After spearing Chris Tierney in the ‘special purpose’ during Tuesday night’s 7-0 thumping by the San Jose Sharks, Leon Draisaitl escaped the swift arm of NHL justice with only a scuff mark.
Following Draisaitl’s Wednesday hearing with the Department of Player Safety it was decided the Edmonton Oilers forward only required a fine for his participation.
From the NHL:
Edmonton Oilers forward Leon Draisaitl has been fined $2,569.44, the maximum allowable under the Collective Bargaining Agreement, for spearing San Jose Sharks forward Chris Tierney during Game 4 of the teams’ First Round series in San Jose on Tuesday, April 18, the National Hockey League’s Department of Player Safety announced today.
The incident occurred at 13:44 of the second period. Draisaitl was assessed a major penalty for spearing and a game misconduct.
The money goes to the Players’ Emergency Assistance Fund.
In the game itself, Draisaitl was assessed a five minute major and was tossed from what would end up being a dumpster fire for his team.
On trade deadline day, the Philadelphia Flyers made news by signing two players instead of trading them. Forward Pierre-Edouard Bellemare and goaltender Michal Neuvirth have signed separate two-year deals with the club.
Let’s start with Bellemare.
Bellemare has played in all 62 games for the Flyers this season and recorded 3 goals and 3 assists. He’s currently on the final year of a two-year contract with an average annual value of $712,500.
The 31-year-old has put up 12 and 14 points in his two previous seasons in the NHL. Maybe that steady production gave GM Ron Hextall confidence to double Bellemare’s current contract? The new two-year deal is worth $1.45-million PER YEAR.
How are Flyers fans taking it? Let’s check in with Broad Street Hockey.
The NWHL dropped a few major announcements on Thursday evening that gives a glance into what the league’s plans are going forward.
The biggest change impacts the rest of the regular season and the playoffs. Instead of the regular season ending on April 16, it will now conclude on March 12.
The season bleeding into April was due to a three week league-wide break for national team players to play at World Championships and an increase in the number of regular season games played.
Now the three week break is gone as are 12 regular season games that would have taken place had the playoffs not been moved up. Boston and Buffalo will miss out on four games each while New York and Connecticut will lose two each.
As for the playoffs, they will take place between March 17-19. Biggest change here is compact schedule.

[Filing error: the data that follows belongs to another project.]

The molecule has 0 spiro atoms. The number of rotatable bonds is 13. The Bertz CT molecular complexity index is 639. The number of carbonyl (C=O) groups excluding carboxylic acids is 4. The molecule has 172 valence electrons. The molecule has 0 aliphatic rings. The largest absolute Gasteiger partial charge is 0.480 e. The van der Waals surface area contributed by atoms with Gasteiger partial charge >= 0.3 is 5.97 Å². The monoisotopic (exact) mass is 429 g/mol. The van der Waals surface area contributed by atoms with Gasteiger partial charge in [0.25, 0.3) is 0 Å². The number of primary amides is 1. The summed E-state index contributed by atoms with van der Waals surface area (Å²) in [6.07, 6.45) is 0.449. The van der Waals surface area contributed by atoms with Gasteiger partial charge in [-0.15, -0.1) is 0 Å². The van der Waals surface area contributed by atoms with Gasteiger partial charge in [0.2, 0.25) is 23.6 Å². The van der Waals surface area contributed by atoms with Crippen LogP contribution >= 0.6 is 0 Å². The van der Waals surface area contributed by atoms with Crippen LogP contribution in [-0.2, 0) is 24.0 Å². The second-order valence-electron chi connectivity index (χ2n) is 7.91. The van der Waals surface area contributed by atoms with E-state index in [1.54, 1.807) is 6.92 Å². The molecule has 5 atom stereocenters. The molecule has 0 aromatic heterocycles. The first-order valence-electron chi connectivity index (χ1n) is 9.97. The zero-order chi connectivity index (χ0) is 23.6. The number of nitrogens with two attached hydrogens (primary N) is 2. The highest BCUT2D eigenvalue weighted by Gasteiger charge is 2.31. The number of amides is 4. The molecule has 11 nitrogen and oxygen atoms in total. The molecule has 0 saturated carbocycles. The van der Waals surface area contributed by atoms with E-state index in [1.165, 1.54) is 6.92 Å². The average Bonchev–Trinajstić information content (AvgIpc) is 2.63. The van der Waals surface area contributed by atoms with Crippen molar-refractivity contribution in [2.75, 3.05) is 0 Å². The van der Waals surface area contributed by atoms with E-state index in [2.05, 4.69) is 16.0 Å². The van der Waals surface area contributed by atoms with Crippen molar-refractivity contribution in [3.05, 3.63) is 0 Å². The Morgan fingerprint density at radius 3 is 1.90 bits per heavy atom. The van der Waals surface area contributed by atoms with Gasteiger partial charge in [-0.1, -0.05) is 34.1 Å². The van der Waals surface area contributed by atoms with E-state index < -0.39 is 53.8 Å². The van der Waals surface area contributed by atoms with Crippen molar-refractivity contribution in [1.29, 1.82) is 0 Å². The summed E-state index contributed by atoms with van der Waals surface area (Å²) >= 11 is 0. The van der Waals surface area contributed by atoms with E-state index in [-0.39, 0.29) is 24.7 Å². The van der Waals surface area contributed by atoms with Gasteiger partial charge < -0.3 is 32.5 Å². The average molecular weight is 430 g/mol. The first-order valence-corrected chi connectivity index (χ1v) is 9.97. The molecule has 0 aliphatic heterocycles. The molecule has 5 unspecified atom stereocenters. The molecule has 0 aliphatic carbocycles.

Last year, the Isobel Cup semi-final and final took place over two weekends with each round featuring a best-of-three series.
That’s gone now.
In the wake of the National Women’s Hockey League’s announcement of salary cut and the departure of three players (thus far) positive news is hard to come by.
On Friday, the league announced a bonus program for players directly tied to ticket sales.
From the NWHL press release:
For each game, players will receive 100 percent of ticket revenue after 500 tickets are sold. There will be a 50/50 split between the home and road teams participating in the game. The bonus is for every regular season game at every venue, and went into effect on Dec. 1.
“The decision to have the players benefit from strong attendance came out of recent discussions about how we can grow our league and business together,” said NWHL Commissioner Dani Rylan. “We’re very happy to offer this to the players and be the only women’s hockey league in North America that not only compensates its players, but provides attendance-based bonuses. The players make our league, and they deserve this. Our fans should know that when they come out to see NWHL games and fill the stands, they are supporting our amazing players in a big way.”
As an example, when the Boston Pride hosted the Connecticut Whale on Dec. 3 and drew a capacity crowd of 750, the players from both teams shared all of the revenue from the 250 tickets sold over the 500-seat mark. The attendance-related payout is a bonus beyond each player’s salary.
Connecticut Whale captain Molly Engstrom became the third player to leave the NWHL following the announcement of salary cuts.